I found the R:EXs to be fantastic at carving almost any radius turn on hard snow, as well as being a great curd and soft snow ski.  I loved mine in the bumps, but like you I have the weight to easily bend them.  IMO their only weak point was their low profile tips, which required some finesse in deep snow to keep them from diving.

post #3 of 7
Thread Starter 

Thanks a bunch!  Makes sense to me.  I loved the R:EX when I first got them and I did wonder if the set up was now suboptimal.  I'll have the skis tuned.  I am using a AT 4-buckle + power strap boot (Zzero4 PU, which Dynafit states is their most downhill orient touring boot, many find it stiff but it is soft and flexible to me; I even tore a rivet out of the cuff).  The Freeride plus binding seems kind of clunky too, without the boot to ski tightness I feel with my Dynafit Verticals.  So I'll first have the skis tuned, then see if I need a Alpine boot or one of the bigger cross-over AT boots, and if I actually start skiing lift-served a bunch, maybe go for a whole new setup.smile.gif

 

The squirrelyness at higher speed/longer turns that I felt was a tendency for the tip to float or hook, so detuning definitely should help.  I normally tune my own skis for bc, but I'll get a shop to do it for these, maybe even a stone-grinding at this point.

post #4 of 7

One more thought, I also ski some 4-buckle Dynafit Zzeros for AT.  They have an unlocked, and two locked positions.  The R:EXs would probably ski better with your boots on the forward locked position.  You need to lean into them before you lock them.  I find mine ski best with them in the forward locked position with the top two buckles set kind of loose to give them some modulation in the flex.  If you are not already using the max forward lean locked position, it will probably help with the tip float issue.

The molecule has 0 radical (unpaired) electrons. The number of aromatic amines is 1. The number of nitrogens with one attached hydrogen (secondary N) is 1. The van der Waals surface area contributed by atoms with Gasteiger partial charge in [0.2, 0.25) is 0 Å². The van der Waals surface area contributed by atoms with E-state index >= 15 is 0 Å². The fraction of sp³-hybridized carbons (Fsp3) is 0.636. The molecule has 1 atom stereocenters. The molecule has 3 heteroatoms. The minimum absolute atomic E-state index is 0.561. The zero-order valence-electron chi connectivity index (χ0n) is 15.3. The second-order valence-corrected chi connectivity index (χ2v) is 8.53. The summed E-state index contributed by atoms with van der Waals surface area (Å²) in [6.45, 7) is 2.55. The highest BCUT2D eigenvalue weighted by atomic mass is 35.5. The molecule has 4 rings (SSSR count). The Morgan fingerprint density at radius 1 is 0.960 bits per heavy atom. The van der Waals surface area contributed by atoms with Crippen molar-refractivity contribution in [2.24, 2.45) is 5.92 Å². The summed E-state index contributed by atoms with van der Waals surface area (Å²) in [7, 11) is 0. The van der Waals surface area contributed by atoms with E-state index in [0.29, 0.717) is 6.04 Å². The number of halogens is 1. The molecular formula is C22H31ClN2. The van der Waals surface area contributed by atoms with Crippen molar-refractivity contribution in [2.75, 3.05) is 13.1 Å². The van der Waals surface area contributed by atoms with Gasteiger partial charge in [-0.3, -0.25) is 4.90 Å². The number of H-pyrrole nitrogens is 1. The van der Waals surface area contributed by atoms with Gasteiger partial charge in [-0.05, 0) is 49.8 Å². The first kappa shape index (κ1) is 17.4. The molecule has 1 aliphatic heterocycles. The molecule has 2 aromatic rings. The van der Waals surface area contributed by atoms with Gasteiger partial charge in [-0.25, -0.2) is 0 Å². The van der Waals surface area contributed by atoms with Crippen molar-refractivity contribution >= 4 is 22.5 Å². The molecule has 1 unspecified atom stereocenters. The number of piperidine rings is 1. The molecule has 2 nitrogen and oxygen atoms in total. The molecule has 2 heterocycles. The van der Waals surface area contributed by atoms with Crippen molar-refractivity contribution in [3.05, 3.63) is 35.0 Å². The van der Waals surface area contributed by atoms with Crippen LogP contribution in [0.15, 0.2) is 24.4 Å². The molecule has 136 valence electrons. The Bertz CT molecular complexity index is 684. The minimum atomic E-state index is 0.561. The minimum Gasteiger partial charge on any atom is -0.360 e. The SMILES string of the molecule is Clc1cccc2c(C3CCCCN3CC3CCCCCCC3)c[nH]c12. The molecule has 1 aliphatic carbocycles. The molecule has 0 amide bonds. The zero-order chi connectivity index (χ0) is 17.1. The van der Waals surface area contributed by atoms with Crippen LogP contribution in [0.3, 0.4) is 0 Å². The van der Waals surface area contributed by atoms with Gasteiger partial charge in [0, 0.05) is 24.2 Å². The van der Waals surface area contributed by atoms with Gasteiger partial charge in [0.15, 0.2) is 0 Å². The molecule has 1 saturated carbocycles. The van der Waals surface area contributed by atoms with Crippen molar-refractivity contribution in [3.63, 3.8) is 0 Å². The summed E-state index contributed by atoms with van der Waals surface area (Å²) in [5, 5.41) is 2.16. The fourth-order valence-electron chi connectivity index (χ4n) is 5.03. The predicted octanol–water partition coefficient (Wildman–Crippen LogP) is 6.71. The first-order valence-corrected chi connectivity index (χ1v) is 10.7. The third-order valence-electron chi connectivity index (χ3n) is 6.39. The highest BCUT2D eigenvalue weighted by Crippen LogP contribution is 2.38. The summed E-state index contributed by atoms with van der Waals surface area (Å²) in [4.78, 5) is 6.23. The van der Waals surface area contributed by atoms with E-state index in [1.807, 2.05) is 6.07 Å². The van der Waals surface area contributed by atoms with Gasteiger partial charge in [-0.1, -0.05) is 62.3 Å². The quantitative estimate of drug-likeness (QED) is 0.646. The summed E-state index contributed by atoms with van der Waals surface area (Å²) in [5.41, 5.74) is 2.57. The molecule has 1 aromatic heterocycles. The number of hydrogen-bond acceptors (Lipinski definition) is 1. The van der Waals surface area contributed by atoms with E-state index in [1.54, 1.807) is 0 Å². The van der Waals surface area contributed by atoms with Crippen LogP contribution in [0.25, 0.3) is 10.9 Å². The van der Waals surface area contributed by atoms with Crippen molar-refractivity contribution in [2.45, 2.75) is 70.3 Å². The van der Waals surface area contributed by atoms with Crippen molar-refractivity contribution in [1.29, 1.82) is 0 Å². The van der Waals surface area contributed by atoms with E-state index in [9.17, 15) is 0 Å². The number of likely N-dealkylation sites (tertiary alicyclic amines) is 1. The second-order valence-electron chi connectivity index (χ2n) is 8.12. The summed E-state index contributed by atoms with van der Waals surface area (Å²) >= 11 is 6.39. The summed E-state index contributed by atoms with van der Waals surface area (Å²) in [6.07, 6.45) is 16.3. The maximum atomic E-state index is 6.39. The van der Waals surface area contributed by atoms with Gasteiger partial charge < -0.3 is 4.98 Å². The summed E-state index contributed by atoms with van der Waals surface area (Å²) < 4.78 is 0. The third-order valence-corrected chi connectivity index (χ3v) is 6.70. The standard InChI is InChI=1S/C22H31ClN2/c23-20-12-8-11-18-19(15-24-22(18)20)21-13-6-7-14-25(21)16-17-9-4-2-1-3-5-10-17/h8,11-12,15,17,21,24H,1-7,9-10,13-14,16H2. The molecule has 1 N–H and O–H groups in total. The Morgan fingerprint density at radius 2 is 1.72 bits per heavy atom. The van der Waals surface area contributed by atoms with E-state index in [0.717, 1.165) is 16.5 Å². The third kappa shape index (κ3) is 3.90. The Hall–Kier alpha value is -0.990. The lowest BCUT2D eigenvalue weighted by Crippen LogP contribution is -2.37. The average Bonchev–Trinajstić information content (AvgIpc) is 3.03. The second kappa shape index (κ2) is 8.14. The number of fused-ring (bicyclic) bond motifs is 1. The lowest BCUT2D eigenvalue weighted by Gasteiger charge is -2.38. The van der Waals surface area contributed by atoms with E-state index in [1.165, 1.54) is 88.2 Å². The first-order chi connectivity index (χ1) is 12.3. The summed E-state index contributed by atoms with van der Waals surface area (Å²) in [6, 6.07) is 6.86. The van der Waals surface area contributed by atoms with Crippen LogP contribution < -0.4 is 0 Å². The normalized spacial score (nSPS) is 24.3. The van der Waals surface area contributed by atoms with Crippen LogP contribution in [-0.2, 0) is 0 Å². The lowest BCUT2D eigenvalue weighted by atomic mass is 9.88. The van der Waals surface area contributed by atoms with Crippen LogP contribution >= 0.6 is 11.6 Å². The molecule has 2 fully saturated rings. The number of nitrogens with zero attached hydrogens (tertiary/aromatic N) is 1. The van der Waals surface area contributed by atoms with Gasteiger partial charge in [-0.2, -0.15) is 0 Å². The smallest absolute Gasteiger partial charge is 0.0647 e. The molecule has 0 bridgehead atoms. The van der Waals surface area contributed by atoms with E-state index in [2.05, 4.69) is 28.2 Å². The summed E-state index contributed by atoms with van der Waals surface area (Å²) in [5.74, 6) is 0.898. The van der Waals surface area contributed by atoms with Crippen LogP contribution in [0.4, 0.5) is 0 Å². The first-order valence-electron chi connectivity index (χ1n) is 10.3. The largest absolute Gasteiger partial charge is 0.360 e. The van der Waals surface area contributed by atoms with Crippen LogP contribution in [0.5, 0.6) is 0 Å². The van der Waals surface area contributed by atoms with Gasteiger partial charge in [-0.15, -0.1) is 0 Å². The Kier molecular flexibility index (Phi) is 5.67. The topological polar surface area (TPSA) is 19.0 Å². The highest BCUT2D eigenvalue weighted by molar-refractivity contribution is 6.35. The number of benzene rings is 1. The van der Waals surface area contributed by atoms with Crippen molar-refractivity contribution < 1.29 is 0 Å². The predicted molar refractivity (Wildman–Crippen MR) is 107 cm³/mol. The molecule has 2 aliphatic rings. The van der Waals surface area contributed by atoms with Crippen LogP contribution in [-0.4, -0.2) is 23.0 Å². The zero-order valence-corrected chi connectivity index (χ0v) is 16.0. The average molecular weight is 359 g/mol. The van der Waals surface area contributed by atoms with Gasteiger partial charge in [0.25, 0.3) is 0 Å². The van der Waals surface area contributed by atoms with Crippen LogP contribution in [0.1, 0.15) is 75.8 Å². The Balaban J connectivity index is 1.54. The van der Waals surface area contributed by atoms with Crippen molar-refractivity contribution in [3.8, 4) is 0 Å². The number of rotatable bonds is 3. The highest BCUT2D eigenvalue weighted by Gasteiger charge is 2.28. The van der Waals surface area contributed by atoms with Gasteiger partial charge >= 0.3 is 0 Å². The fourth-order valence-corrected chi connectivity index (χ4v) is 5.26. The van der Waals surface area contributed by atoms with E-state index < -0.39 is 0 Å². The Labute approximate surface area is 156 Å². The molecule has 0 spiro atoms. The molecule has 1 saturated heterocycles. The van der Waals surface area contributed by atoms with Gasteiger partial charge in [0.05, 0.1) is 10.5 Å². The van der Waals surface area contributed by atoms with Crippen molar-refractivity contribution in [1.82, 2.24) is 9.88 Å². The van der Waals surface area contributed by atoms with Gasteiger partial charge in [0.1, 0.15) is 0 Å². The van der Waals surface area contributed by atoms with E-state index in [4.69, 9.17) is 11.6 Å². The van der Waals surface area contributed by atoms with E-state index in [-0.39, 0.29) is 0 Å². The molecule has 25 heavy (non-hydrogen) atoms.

post #5 of 7
Thread Starter 

I have, on occasion, use the max lean in the bc on some real steeps; I'll certainly try it with the Atomics on the groomed. Thanks!

post #6 of 7

FWIW, I find the upright locked position to be too upright, and the forward looked position to be too forward.  Through experimentation I have found that locked forward with loose top two buckles to actually ski better than with the buckles clamped tight, at least for me.

post #7 of 7
Thread Starter 

Ended up buying 191 cm 2011 Volkl Mantras (because they had an old man with a white beard and mustache on them) and new boot--the Dynafit Zzero crossover AT/Alpine boot (interchangeable toe and heel blocks) and Marker Squires (I wanted to make some concession to light weight).  Then I blew my knee climbing and hiking.  Been recuperating.  Went downhill skiing for the first time Saturday.  22 inches of new, but settled, powder on the groomed runs, chopped up snow off piste, and powder in the trees.  Just trying my knee out so I stayed on blue runs.  

 

Man, those mantras ski the groomed and chopped like a hot knife thru cool butter!  So easy to turn--short turns, medium radius turns, long radius turns.  Very stable, more stable as speed increases.  Sliced right thru the newly forming moguls, but turned sharp enough to ski the fairly small moguls (no big moguls yet).  Kind of dead in low angle low density powder, tho.

 

@mudfoot: I tuned my R-EX (spent about and hour and a half) and hoped to ski them also Saturday with the Zzeros, but the area was so crowded we had to park about 1.5 miles down the hwy and switching skis would have been a PITA.